Discovered the fertilizer calcium cyanamide and Director of the Bayerische Stickstoffwerke AG, which which merged in Süddeutsche Kalkstickstoff-Werke AG (SKW) in 1939

* 1872, Staßfurt (near Magdeburg)

† 1965, New York

The son of Adolph Frank studied Chemistry in Munich and Berlin where he was awarded his PhD in 1900 by the Charlottenburg Technical University. As early as 1895 he had already found employment as a chemist in various German and Swiss companies. From 1899 to 1908, together with his colleague Hermann Freudenberg, he managed the company Cyanidgesellschaft mbH in Berlin. In 1901, the two colleagues proposed using the newly discovered calcium cyanamide as a fertilizer. A “very confidential” written proposal from his father, Adolph Frank, to Siemens & Halske in Berlin thus symbolizes the “birth certificate” of calcium cyanamide.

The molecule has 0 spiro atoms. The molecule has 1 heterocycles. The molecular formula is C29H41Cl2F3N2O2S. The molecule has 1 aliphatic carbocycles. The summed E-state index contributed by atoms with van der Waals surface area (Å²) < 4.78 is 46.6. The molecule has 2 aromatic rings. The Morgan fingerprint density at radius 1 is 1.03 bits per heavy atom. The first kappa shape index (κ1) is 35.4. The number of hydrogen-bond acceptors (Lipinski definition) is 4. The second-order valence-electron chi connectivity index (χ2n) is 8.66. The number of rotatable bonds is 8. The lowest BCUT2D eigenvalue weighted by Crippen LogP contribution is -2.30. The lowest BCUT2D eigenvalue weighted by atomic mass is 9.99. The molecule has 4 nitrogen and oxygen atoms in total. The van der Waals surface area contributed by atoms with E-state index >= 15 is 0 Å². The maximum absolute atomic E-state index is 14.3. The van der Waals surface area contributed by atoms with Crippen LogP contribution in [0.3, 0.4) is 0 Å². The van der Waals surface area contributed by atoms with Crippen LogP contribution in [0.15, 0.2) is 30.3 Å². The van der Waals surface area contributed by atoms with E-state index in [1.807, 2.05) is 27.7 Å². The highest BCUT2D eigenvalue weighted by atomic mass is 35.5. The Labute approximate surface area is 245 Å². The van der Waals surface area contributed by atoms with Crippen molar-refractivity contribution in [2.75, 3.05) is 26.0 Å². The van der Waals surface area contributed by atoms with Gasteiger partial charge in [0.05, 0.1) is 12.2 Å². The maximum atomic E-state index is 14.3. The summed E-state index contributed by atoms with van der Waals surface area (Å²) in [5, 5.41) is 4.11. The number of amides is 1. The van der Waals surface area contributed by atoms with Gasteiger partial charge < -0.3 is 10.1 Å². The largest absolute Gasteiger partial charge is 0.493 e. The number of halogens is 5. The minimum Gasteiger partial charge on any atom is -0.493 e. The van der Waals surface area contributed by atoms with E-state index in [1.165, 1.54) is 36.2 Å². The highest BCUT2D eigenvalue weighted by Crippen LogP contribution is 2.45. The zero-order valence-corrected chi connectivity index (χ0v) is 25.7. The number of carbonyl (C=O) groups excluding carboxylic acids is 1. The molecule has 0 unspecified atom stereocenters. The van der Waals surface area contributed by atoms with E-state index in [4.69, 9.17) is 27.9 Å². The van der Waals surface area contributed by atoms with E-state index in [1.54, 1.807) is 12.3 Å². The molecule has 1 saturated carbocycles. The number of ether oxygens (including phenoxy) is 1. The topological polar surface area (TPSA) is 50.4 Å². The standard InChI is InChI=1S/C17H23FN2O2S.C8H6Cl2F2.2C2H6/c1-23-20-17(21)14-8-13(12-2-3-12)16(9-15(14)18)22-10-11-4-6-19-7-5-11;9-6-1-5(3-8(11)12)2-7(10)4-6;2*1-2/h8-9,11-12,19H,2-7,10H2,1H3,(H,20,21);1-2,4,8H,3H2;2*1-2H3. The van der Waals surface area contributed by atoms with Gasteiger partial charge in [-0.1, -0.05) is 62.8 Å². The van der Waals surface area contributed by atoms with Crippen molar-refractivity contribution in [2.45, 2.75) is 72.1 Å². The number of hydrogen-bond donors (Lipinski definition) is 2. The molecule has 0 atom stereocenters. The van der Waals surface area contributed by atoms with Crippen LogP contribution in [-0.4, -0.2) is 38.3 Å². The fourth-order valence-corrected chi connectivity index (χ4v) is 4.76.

Albert Frank worked in the central administration department at Bayerische Stickstoffwerke AG (BStW) in Trostberg since its foundation in 1908. After his father’s death in 1916, he ran the company as a board member, together with Nicodem Caro, until he emigrated in 1938.

Albert Frank was involved in the construction of the calcium cyanamide works/sites in Piesteritz and Chorzow. He made a very significant contribution to the development and improvement of processes for producing and refining calcium cyanamide, for which he and his colleagues were granted over 100 patents. He was a member of the Board of Directors at G. Sauerbrey AG in Staßfurt, G. Frowein & Co. AG in Bergerhof and Donauwerke AG in Saal. He advised numerous German, American and Japanese companies. In 1938 Albert Frank emigrated to the USA where, from 1942-45, he worked as a consultant for the Office of War Information and, from 1945 until his death in 1965, for the American Cyanamide Co. in New York. On his 90th birthday, the town of Trostberg expressed their thanks by renaming the Fabrikstrasse, the road on which the SKW buildings are located, “Dr.-Albert-Frank-Strasse.”